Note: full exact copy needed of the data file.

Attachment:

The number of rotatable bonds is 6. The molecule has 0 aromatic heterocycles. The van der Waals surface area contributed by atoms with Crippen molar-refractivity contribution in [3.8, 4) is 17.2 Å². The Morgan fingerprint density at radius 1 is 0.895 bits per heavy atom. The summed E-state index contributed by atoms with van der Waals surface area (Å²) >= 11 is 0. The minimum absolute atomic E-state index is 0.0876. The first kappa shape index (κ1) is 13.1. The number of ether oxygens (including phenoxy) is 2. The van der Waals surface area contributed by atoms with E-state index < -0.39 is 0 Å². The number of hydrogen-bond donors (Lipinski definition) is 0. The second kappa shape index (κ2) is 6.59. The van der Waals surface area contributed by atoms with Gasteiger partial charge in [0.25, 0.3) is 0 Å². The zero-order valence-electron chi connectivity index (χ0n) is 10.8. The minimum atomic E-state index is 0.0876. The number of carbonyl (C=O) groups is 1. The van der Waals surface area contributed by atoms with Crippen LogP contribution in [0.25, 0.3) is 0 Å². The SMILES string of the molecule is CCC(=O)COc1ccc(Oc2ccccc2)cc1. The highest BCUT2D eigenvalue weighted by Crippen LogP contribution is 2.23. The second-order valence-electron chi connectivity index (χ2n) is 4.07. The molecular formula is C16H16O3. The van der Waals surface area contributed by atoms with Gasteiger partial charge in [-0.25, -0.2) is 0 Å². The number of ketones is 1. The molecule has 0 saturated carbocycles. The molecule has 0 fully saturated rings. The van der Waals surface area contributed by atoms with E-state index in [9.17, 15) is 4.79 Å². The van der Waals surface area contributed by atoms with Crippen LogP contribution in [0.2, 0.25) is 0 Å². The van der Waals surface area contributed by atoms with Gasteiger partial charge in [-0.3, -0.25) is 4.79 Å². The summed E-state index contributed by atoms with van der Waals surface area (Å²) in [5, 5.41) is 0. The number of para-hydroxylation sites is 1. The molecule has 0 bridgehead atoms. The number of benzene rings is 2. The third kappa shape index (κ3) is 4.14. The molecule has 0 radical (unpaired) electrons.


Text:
The number of rotatable bonds is 6. The molecule has 0 aromatic heterocycles. The van der Waals surface area contributed by atoms with Crippen molar-refractivity contribution in [3.8, 4) is 17.2 Å². The Morgan fingerprint density at radius 1 is 0.895 bits per heavy atom. The summed E-state index contributed by atoms with van der Waals surface area (Å²) >= 11 is 0. The minimum absolute atomic E-state index is 0.0876. The first kappa shape index (κ1) is 13.1. The number of ether oxygens (including phenoxy) is 2. The van der Waals surface area contributed by atoms with E-state index < -0.39 is 0 Å². The number of hydrogen-bond donors (Lipinski definition) is 0. The second kappa shape index (κ2) is 6.59. The van der Waals surface area contributed by atoms with Gasteiger partial charge in [0.25, 0.3) is 0 Å². The zero-order valence-electron chi connectivity index (χ0n) is 10.8. The minimum atomic E-state index is 0.0876. The number of carbonyl (C=O) groups is 1. The van der Waals surface area contributed by atoms with Crippen LogP contribution in [0.25, 0.3) is 0 Å². The SMILES string of the molecule is CCC(=O)COc1ccc(Oc2ccccc2)cc1. The highest BCUT2D eigenvalue weighted by Crippen LogP contribution is 2.23. The second-order valence-electron chi connectivity index (χ2n) is 4.07. The molecular formula is C16H16O3. The van der Waals surface area contributed by atoms with Gasteiger partial charge in [-0.25, -0.2) is 0 Å². The number of ketones is 1. The molecule has 0 saturated carbocycles. The molecule has 0 fully saturated rings. The van der Waals surface area contributed by atoms with E-state index in [9.17, 15) is 4.79 Å². The van der Waals surface area contributed by atoms with Crippen LogP contribution in [0.2, 0.25) is 0 Å². The van der Waals surface area contributed by atoms with Gasteiger partial charge in [-0.3, -0.25) is 4.79 Å². The summed E-state index contributed by atoms with van der Waals surface area (Å²) in [5, 5.41) is 0. The number of para-hydroxylation sites is 1. The molecule has 0 bridgehead atoms. The number of benzene rings is 2. The third kappa shape index (κ3) is 4.14. The molecule has 0 radical (unpaired) electrons.